Letters from the Inside

From Wikipedia, the free encyclopedia
Jump to: navigation, search
Letters from the Inside
Letters from the Inside.jpg
1995 Laurel Leafs cover
Author John Marsden
Country Australia
Language English
Genre Young adult novel
Publication date
1991
Media type Print (Hardback & Paperback
Pages 160 pp (paperback)
ISBN 978-0-440-21951-4

Letters From the Inside is a young adult novel written by Australian author John Marsden. It was first published in 1991.[1]

Plot summary[edit]

The story is told in the form of letters exchanged between fifteen-year-old girls, Mandy and Tracey. They begin writing after Tracey places an ad in fictional magazine GDY.

The two girls share information about their lives from school, to family, to relationships. Mandy reveals that her brother is abusive and violent, information which Tracey tries to ignore. It appears to Mandy that Tracey's life is perfect, as she has a wonderful boyfriend, rich and caring parents, and she is close to her siblings. However, inconsistencies start appearing in Tracey's letters, and when Mandy questions her on them, Tracey stops writing. Mandy refuses to give up, and finally Tracey replies with the information that she is in fact in a juvenile detention center, and will be there for a long time. Tracey expects Mandy to no longer want to write to her, but Mandy continues to do so.

Their relationship becomes even deeper now that they are completely honest with each other. Mandy, however, occasionally frustrates Tracey with her naivete as Tracey claims she is not as "nice" as Mandy claims, and becomes angry when Mandy makes a joke about tunneling into her cell and staying with her.

Throughout their letter writing, Tracey seems to get in touch with her "softer" side, which includes writing an essay about her Nanna. She wins an award for the story, and asks Mandy to celebrate for her.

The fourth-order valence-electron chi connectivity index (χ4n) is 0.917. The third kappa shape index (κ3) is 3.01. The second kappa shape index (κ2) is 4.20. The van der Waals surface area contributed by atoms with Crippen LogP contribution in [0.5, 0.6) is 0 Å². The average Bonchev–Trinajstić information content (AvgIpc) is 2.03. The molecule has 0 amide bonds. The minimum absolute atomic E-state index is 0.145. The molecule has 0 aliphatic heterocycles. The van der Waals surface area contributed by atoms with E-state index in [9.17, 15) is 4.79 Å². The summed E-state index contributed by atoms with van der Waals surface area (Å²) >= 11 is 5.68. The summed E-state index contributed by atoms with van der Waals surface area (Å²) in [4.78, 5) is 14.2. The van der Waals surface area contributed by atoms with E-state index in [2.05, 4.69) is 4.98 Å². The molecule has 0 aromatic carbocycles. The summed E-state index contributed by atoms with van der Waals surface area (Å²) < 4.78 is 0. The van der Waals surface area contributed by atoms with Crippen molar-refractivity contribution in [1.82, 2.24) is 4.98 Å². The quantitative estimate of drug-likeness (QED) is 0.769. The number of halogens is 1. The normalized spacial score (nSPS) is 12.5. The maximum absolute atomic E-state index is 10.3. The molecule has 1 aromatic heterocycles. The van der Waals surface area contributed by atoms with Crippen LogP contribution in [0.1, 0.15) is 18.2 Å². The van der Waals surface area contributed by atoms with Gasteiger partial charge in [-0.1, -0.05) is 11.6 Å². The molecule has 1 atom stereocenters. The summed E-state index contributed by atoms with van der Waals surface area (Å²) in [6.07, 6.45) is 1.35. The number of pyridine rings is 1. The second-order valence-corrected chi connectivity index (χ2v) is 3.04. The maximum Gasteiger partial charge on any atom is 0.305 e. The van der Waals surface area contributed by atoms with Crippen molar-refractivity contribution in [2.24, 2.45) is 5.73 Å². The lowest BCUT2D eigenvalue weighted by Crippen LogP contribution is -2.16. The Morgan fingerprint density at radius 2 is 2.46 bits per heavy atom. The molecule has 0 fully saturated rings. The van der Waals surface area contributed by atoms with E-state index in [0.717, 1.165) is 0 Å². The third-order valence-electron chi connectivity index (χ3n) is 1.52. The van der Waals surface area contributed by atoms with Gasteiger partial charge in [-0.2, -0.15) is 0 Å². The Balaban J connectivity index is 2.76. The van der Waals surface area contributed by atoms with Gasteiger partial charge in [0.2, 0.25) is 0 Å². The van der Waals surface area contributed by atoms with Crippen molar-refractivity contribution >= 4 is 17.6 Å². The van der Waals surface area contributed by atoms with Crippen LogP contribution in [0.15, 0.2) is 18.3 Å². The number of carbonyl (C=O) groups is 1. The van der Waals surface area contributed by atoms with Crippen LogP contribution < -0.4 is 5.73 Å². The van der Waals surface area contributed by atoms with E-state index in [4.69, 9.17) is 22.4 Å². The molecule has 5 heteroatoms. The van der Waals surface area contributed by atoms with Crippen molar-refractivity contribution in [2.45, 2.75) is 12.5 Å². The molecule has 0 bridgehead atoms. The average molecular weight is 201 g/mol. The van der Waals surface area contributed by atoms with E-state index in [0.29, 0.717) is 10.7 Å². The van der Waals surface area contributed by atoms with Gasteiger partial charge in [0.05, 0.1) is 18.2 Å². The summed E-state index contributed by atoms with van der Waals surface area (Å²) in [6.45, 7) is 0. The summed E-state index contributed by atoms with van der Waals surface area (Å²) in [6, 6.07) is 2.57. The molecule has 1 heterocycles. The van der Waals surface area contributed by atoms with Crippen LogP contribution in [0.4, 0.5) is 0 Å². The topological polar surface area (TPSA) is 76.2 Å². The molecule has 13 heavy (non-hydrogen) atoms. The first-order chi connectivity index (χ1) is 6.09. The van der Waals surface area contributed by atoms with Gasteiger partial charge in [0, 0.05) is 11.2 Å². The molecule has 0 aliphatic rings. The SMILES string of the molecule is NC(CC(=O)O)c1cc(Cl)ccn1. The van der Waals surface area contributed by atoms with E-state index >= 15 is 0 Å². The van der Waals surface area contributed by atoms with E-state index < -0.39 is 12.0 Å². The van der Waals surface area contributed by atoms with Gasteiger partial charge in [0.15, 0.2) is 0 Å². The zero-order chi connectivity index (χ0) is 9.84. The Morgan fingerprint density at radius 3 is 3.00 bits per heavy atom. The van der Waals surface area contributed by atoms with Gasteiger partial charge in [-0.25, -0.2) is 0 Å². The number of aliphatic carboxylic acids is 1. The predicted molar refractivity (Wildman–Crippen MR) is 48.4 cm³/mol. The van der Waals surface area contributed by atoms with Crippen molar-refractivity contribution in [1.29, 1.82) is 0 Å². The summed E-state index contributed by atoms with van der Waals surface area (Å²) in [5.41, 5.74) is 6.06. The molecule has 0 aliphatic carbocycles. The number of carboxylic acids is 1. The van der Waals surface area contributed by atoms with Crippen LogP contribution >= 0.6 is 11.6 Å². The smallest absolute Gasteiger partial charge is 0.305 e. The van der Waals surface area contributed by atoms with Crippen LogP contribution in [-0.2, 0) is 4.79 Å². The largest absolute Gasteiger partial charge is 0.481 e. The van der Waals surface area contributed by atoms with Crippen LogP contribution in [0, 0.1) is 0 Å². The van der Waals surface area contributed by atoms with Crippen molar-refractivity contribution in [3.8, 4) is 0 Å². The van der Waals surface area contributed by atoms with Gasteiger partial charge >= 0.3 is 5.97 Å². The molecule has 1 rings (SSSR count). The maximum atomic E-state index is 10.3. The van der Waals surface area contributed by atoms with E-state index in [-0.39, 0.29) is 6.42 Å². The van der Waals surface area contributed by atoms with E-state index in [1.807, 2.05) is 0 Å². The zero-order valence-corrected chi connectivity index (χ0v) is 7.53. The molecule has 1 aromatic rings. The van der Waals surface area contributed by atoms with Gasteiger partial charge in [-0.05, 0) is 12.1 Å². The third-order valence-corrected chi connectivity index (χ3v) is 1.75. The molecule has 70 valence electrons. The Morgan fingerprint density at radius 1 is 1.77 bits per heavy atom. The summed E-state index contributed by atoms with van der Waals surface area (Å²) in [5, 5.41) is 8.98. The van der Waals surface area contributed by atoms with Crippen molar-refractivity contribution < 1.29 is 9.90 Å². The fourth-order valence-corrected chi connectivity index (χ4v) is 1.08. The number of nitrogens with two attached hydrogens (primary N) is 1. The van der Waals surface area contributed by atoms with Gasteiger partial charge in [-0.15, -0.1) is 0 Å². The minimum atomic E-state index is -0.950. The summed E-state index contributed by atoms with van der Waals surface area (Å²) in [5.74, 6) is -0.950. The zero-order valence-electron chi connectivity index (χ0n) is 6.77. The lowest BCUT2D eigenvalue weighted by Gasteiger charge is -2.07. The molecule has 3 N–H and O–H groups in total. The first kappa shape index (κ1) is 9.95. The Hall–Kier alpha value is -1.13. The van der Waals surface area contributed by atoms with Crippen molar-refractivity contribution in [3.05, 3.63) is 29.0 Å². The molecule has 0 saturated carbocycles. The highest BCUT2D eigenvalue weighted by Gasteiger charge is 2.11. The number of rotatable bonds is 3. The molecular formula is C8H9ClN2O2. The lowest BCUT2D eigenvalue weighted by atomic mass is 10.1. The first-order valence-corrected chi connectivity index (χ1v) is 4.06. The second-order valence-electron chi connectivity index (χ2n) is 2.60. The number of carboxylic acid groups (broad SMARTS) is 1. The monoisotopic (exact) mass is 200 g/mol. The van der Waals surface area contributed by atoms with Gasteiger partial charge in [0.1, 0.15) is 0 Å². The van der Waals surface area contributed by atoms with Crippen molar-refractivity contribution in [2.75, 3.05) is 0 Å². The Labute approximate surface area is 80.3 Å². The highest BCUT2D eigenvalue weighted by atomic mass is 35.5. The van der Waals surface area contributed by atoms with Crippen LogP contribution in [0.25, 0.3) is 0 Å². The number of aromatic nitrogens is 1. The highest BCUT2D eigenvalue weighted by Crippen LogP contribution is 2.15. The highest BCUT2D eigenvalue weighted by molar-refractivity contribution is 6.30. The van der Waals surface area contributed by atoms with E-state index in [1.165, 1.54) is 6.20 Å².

Towards the end of the book, Tracey finally confesses the truth about her family and gives her reason for not wanting to hear about Mandy's brother. Mandy never replies to the letter and never writes again. Tracey continuously writes, getting increasingly worried, especially when her letters are sent back to her with "Return To Sender" on them, not in Mandy's hand writing.

Characters[edit]

  • Tracey, a young troubled girl, is the protagonist of the book; her letters start the novel off. Tracey lies about her real life at first, but after she realizes she has been caught in her lies, she starts to tell the truth. When Mandy first tells her about her brother, she tried to avoid the whole subject because she wants Mandy’s life to be the perfect teenage life. Tracey is 15.
  • Mandy is a girl who seems to be lost in the world, but compared to Tracey, her life is well defined. She is the other protagonist of the book. Mandy is afraid of her older brother, and she thinks there is something seriously wrong with him. Desperate to talk with someone about her fears, she turned to Tracey. Mandy is also 15.

Reception[edit]

Anita Silvey of Horn Book Magazine in her review of Letters from the Inside wrote: "John Marsden writes another riveting story of young women with much to say and much to escape from."[2]

References[edit]

  1. ^ Letters from the Inside at Fantastic Fiction
  2. ^ Silvey, Anita (Nov–Dec 1994). "Letters from the Inside". Horn Book Magazine 70 (6): 735–736. 

External links[edit]